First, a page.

“You’ll hear a young person talk about, ‘when I was in middle school, I was struggling, I wasn’t passing classes, I was having trouble getting along with my peers,’” explained Jones, who noted that A Better Chicago’s portfolio of programs is designed to guide students toward a more confident path.

“‘And then when I… found this program,’” Jones continued, describing her students’ reaction to her portfolio. “‘There were teachers who not just cared about me, but helped my mom figure out how to help me engage in school, helped me figure out I wasn’t the problem.’”

Philadelphia, infamously the poorest big city in the nation, has a complicated history, so much so that it’s affectionately called “The City of Neighborhoods” for its diverse enclaves and not-so-affectionately as “The City That Bombed Itself” for the 1985 attack upon one of them.

But several organizations, including The Fund for The School District of Philadelphia, GreenLight Fund Philadelphia, and Pew Charitable Trusts, have proven that what A Better Chicago did for poverty in its namesake city can be adapted to The City of Brotherly Love.

A Better Chicago’s vision

A 1961 Urban League report found that almost 400 classrooms in Chicago were vacant due to segregationist policies, a problem which led to overcrowding in Black schools throughout the district. According to the Chicago Tribune, the report also noted that Black schools received less than two-thirds of the funding than their white counterparts. Rather than integrate, then-Superintendent Benjamin C. Willis installed shoddy aluminum trailers in vacant lots to handle the overflow.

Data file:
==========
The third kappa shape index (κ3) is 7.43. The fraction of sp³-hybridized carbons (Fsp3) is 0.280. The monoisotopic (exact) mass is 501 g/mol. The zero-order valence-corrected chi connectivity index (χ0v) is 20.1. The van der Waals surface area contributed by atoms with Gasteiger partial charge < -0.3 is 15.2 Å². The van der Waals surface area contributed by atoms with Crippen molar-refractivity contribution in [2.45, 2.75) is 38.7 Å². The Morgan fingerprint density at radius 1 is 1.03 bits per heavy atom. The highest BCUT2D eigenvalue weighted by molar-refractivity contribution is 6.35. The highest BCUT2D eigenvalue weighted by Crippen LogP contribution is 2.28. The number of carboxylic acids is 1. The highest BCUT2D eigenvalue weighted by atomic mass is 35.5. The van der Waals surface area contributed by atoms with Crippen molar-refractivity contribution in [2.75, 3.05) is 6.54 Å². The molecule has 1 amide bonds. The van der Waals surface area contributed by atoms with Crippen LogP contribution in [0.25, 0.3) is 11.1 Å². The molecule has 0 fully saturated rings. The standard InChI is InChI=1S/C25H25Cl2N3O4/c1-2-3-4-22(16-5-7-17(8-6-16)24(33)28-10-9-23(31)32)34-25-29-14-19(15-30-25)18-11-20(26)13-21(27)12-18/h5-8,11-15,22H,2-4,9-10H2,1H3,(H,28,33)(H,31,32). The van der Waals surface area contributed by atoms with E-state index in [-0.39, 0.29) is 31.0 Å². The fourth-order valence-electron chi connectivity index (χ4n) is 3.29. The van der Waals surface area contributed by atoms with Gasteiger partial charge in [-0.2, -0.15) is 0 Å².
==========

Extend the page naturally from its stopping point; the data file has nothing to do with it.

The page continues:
Known in Chicago lore as “Willis Wagons,” these 20-by-36-foot boxes, some of which were built mere blocks away from vacant classrooms in white schools, came to symbolize the city’s long-entrenched racial divide. The move sparked protests and demonstrations across the city, resulting in scores of arrests, including a young Bernie Sanders. By 1966 the effort grew, attracting Dr. Martin Luther King Jr. and his campaign for housing rights.

In 2021, A Better Chicago continues to dismantle systemic racism while keeping an eye toward a positive future for its students and portfolio of investments. The venture philanthropy fund reinvented the nonprofit sector, using measurement and transparency to fight the white supremacy that attempts to hold back Black voices in Chicago.

“We have also doubled-down on what it looks like to take our model and make sure that we are using it to find organizations that are often overlooked by traditional philanthropy,” said Jones. “And in the context of Chicago that often means community-based organizations that are led by Black and Latinx leaders that just don’t have the same social capital and networks as a lot of nonprofit leaders who maybe have come from other sectors.”

Founded in 2010 by former Bain & Company consultant Liam Krehbiel, A Better Chicago provides funding and management support to nonprofits in the education sector that show promise and need an extra push. The organization uses a business-like philosophy that prizes measurement and accountability, such as those celebrated by men like Bennett, but with a touch of humanity unheard of among the trickle-down economics set.

According to the data, A Better Chicago’s venture philanthropy model vetted 800 organizations on the road to building a portfolio of 18 grantees. All of them work toward the betterment of the city’s Black and Latinx youth.